Please note that the Church has not definitively taught on this subject. The Church not only recognizes the authority of legitimate rulers and their duty to uphold the common good of the community, but also the duty of citizens to support a legitimate government. However, the Church also has set standards of just war and even capital punishment which would be applied to a conflict between a community against an unjust tyrannical leader. Keep in mind that an act of justifiable tyrannicide would have to be an act of last resort, when no other reasonable course of action is available to protect the community.
Perhaps a particular example would help. In the Summer of 1944, many officers in the German military realized that their country would soon lose the war. The Allies had successfully landed in France with the D-Day Invasion and were pushing toward Germany; the Soviets were advancing from the East; the major cities of Germany were bombed heavily and frequently. To save Germany from devastating defeat and form a new government, Lieutenant Colonel Klaus von Stauffenberg, described as "a serious Catholic," formed a plot to assassinate Hitler on July 20. He and other members, including Field Marshal Rommel, Field Marshal von Witzleben, and General Beck, knew that Hitler had to be removed from power, and recognized that no regular means of government existed to do so. The only course of action seemed to be justifiable tyrannicide. Von Stauffenberg reportedly met with Cardinal Count Preysing of Berlin to discuss this matter, and his eminence honored the motives and offered no theological objection to restrain him. In so doing, Cardinal Preysing placed his own life in jeopardy with the Gestapo, but was never implicated in the plot.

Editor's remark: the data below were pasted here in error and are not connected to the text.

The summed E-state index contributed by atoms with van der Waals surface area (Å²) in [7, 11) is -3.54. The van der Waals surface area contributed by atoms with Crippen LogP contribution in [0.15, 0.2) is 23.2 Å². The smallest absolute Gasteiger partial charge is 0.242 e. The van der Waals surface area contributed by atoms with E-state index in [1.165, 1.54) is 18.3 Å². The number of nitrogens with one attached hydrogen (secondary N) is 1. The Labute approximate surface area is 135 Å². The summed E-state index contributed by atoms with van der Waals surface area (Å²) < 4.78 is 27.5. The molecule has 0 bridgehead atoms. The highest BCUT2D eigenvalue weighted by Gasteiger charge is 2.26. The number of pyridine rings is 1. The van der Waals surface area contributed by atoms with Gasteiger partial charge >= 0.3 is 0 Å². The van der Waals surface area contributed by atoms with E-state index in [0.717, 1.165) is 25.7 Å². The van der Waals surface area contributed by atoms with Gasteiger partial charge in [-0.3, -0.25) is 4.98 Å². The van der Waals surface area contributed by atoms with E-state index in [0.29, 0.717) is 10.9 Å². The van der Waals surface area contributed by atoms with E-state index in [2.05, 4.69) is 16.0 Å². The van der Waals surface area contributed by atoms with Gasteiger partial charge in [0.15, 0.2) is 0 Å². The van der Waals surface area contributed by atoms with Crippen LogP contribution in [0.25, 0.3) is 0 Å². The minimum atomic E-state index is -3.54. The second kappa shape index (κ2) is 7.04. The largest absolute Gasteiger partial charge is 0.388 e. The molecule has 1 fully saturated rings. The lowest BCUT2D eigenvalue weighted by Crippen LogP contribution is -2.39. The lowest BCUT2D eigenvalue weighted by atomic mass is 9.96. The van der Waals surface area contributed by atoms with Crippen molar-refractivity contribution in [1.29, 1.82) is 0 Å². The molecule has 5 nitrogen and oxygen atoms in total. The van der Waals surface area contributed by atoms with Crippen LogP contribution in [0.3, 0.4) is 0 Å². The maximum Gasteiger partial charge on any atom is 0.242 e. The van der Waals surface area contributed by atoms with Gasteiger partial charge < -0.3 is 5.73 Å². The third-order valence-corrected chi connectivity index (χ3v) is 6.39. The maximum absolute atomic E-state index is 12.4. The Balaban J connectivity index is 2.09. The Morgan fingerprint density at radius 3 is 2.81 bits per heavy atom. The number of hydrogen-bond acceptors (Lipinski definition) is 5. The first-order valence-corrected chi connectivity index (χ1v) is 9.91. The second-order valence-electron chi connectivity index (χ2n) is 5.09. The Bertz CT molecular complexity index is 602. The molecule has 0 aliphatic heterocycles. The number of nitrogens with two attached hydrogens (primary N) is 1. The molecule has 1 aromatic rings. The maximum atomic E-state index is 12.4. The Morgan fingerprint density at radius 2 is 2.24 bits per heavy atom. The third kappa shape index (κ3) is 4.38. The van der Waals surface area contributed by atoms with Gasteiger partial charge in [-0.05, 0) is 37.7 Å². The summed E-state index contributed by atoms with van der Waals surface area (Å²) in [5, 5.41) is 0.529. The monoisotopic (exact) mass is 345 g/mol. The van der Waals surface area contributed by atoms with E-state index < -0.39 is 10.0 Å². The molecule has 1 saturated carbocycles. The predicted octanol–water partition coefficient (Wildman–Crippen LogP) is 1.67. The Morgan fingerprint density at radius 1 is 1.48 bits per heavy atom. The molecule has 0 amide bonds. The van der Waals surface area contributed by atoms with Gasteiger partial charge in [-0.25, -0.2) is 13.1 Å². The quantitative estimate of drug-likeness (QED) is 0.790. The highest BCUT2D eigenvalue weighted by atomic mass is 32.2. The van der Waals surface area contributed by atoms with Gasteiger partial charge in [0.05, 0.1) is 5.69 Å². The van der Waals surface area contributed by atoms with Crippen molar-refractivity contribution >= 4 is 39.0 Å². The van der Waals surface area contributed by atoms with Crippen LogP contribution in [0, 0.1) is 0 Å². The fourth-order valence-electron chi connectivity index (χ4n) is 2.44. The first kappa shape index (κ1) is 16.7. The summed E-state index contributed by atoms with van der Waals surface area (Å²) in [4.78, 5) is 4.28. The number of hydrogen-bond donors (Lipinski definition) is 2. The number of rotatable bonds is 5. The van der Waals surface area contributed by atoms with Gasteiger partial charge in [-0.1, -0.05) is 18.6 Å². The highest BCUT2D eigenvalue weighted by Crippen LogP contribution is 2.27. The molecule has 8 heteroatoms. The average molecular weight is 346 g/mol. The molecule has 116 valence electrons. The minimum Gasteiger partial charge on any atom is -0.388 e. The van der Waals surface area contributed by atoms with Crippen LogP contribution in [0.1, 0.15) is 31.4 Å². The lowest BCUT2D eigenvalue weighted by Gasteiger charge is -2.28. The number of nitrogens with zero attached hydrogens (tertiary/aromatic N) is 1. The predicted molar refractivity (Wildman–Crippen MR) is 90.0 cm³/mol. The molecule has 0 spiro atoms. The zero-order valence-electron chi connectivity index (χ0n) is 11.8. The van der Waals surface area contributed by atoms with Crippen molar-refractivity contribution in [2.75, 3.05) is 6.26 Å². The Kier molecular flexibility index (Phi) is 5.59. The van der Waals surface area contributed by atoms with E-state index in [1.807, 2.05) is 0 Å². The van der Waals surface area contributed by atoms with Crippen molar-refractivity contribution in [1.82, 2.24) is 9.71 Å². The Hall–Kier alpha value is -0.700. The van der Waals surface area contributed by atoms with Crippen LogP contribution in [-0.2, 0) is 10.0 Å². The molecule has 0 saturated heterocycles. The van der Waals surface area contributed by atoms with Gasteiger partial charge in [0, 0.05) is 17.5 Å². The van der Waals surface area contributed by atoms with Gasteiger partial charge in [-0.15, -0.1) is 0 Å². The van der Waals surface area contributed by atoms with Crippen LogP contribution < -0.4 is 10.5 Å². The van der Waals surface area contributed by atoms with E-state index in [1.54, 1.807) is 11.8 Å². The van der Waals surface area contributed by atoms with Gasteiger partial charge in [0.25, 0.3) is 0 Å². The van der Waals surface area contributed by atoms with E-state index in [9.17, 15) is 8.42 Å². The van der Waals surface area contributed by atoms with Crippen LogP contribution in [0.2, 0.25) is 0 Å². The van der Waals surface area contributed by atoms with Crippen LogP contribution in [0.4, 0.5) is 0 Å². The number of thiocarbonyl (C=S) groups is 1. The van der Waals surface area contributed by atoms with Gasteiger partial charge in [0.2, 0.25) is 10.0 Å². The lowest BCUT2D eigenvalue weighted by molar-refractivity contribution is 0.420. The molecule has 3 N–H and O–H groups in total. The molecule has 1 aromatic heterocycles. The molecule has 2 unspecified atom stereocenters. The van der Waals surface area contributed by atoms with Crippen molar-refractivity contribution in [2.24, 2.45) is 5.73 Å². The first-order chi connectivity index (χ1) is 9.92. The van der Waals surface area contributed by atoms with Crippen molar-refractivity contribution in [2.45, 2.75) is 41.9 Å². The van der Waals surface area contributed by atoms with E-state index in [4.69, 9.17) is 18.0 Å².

On the evening of July 19, von Stauffenberg stopped by a Church to pray and then retired to bed. The next day, July 20, he planted the bomb at the Wolf's Lair at Rastenburg in East Prussia. It exploded, but failed to kill Hitler. Von Stauffenberg and three others were arrested and executed that very night; others would endure the same fate later. However, they committed, or at least tried to commit, an act of justifiable tyrannicide. (See Fitzgibbon, 20 July, p. 150, Shirer, The Rise and Fall of the Third Reich, p. 1042ff, Royal, The Catholic Martyrs of the Twentieth Century, p. 154.)
Again, the Church has not definitively taught on this moral issue. However, terrorism is a real evil that must be confronted and stopped. Terrorists must be identified, isolated, and brought to justice. However, if there are no means of bringing them to justice or there are communities who support, protect, and promote them, thereby thwarting the pursuit of justice, then the leaders of nations may consider an act of justifiable tyrannicide as a last resort.
Saunders, Rev. William. "Does the Church Condone Tyrannicide?" Arlington Catholic Herald.
This article is reprinted with permission from Arlington Catholic Herald.
Father William Saunders is dean of the Notre Dame Graduate School of Christendom College and pastor of Our Lady of Hope Parish in Sterling, Virginia. The above article is a "Straight Answers" column he wrote for the Arlington Catholic Herald. Father Saunders is also the author of Straight Answers, a book based on 100 of his columns and published by Cathedral Press in Baltimore.